WARNING: The video clip above contains strong language that some readers may find offensive

A VIRAL video has been causing a debate across the country regarding who has right of way when you're driving past parked cars.

The footage shows two motorists bringing the road to a standstill after refusing to give way in a remarkable road rage standoff.

The bus and a car came head to head – with vehicles parked up on both sides of the road and neither driver backing up to let the other through.

The man behind the wheel of the gold Volkswagen is heard bragging about his £40,000 car and telling the bus driver to ‘get a proper job’ – before adding ‘bye bye licence’.

Motorists were left stuck for around 15 minutes before the coach eventually reversed to let the car through.

The incident happened in Burtonwood in Warrington but has had motorists across the country talking after the video went viral.

But who has right of way when there's cars parked on both sides of the road?

We've consulted the Highway Code, RAC, website Driving Test Tips and driving schools to see what drivers should do if they are ever in a similar situation.

Who has the right of way?

Although passing parked cars rules can vary depending on the situation, generally who has the right of way is detailed by the diagrams below from the Driving Test Tips website. 

For the scenarios below, you are the driver of the red car.

Passing parked cars on the left

If you're passing the yellow parked cars on the left, the red car does not have the right of way as it has to cross onto the opposite side of the road in order to clear the parked cars.

The red car will need to wait behind the yellow cars to give way to oncoming vehicles.

Lancaster And Morecambe Citizen:

Parked cars on the right

Passing the yellow parked cars on the right, the red car has right of way.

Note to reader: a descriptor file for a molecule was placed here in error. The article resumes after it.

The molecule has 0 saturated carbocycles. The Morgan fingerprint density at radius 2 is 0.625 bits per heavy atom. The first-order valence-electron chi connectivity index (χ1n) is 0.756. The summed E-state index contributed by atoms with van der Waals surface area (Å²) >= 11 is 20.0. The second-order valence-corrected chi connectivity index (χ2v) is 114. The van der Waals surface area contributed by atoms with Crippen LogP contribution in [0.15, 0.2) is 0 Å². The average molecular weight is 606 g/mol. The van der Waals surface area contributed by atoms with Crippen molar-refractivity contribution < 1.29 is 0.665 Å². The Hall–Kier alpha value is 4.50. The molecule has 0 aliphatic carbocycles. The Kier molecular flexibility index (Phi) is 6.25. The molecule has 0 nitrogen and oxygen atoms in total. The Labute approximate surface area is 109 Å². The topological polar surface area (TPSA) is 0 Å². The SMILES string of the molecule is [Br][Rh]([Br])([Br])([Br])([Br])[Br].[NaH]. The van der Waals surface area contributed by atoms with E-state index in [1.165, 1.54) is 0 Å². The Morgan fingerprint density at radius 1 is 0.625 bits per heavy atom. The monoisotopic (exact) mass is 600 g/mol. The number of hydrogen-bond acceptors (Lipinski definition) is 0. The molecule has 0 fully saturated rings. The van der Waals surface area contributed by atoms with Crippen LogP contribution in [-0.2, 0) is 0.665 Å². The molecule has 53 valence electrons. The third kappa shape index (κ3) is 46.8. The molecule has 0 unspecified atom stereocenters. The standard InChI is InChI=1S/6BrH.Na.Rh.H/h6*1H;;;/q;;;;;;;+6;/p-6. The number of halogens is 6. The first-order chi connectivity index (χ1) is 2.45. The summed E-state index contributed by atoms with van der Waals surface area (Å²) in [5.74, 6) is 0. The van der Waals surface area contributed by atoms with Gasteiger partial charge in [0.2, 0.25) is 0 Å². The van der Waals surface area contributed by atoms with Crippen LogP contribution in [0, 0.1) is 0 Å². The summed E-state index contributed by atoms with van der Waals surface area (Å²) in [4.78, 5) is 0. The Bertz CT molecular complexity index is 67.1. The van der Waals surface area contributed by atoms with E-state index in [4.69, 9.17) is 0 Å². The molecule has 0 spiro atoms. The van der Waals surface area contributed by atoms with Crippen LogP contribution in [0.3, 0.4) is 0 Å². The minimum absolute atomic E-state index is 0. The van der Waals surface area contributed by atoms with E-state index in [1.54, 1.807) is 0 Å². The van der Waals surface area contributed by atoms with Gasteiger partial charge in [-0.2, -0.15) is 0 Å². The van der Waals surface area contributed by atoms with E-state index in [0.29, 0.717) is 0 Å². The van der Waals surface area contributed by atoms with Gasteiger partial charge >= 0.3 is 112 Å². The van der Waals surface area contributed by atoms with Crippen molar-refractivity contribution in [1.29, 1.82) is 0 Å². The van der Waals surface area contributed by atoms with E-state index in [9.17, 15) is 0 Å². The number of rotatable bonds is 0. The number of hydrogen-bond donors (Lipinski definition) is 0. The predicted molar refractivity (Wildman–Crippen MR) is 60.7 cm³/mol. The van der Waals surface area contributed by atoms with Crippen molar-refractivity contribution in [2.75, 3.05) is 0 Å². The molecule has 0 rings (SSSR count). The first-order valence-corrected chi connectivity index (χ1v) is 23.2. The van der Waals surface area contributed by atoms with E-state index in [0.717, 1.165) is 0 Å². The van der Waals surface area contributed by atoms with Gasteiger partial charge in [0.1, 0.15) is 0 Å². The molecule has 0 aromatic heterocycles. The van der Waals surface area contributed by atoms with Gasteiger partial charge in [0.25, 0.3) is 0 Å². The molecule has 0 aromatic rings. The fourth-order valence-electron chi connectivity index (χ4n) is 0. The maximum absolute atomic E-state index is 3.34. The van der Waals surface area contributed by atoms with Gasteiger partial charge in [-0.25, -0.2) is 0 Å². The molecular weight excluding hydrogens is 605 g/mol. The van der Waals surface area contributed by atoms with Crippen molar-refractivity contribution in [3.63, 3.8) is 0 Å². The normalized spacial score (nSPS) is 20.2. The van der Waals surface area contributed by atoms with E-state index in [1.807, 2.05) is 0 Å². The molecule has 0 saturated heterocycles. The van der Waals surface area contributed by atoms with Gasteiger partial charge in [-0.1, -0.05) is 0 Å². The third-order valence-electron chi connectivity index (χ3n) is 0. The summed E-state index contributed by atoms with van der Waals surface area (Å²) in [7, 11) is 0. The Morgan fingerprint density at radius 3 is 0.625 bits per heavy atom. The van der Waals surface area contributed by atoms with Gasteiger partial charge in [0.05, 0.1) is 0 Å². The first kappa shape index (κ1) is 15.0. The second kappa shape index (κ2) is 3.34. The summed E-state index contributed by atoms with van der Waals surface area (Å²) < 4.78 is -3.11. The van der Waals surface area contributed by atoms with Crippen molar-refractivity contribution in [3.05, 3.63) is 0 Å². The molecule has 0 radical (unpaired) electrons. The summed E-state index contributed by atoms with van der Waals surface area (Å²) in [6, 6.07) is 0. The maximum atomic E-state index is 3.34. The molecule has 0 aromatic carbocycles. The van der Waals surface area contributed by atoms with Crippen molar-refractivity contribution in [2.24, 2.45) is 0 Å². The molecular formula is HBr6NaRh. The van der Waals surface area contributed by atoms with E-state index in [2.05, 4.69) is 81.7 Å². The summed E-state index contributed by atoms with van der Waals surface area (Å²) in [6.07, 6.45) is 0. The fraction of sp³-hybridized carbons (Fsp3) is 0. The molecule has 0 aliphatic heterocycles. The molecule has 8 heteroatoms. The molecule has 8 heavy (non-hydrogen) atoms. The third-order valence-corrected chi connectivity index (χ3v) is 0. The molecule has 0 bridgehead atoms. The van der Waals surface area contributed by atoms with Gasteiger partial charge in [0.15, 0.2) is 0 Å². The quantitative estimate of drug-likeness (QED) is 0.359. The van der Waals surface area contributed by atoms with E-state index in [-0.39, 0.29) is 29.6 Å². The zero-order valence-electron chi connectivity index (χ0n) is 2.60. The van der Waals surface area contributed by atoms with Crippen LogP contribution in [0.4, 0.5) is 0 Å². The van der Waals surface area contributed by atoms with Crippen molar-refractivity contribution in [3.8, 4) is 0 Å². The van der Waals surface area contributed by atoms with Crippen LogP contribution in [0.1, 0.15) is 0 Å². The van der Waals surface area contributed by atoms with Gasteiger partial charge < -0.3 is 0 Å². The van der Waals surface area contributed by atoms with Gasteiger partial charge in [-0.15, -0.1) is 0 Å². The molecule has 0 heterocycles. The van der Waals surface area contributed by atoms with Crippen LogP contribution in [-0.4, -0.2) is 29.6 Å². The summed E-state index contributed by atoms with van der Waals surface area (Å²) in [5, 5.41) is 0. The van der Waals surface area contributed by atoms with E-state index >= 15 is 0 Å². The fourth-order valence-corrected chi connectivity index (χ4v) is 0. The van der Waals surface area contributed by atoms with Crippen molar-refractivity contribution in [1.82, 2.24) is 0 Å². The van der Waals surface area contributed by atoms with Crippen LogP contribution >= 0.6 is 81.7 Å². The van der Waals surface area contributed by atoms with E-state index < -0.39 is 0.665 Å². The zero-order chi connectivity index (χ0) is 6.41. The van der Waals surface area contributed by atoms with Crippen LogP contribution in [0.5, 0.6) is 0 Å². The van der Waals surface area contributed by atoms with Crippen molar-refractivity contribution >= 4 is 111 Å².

Vehicles traveling in the opposite direction will need to wait behind the yellow cars until it is clear for them to cross onto the opposite side of the road.

Lancaster And Morecambe Citizen:

Cars parked on both sides of the road

In this picture vehicles are parked on both sides of the road, represented by the yellow cars, and means nobody has right of way.

Either driver of the red cars will need to find a suitable gap to pull into to allow the other vehicle to continue.

Lancaster And Morecambe Citizen:

Giving way even if you have right of way

As the driver of the red car with the yellow parked cars on the opposite side of the road, you have right of way.

However, if an oncoming vehicle has already committed to the overtaking procedure whilst you are approaching, you should give way.

You should be looking well ahead before and while passing parked cars for this type of situation and be prepared to give way even if it’s your right of way.

The Driving Test Tips site adds: "The key is to observe the parked cars well before you reach them, gently slow the car and look well ahead for oncoming vehicles.

"Whilst passing the parked cars, look out for gaps that are large enough for an oncoming vehicle to pull into.

"If the road is narrow, be prepared to stop and wait for the oncoming car to pull into the gap and allow you to proceed."

Lancaster And Morecambe Citizen:

Pic credits: Driving Test Tips website

Is it any different when there's a bus involved?

According to the RAC, the Highway Code tells us to give priority to buses, coaches and trams when you can do so safely.

This is particularly the case when they’re signalling to pull away from stops.

A spokesman added: "The truth is, it isn’t a legal requirement. Buses must indicate and wait for a gap in traffic like the rest of us.

"But not only is it courteous to safely slow down and leave a good distance as soon as you see a larger vehicle’s signal, it also avoids confusion and the possibility of a large bus pulling into your path."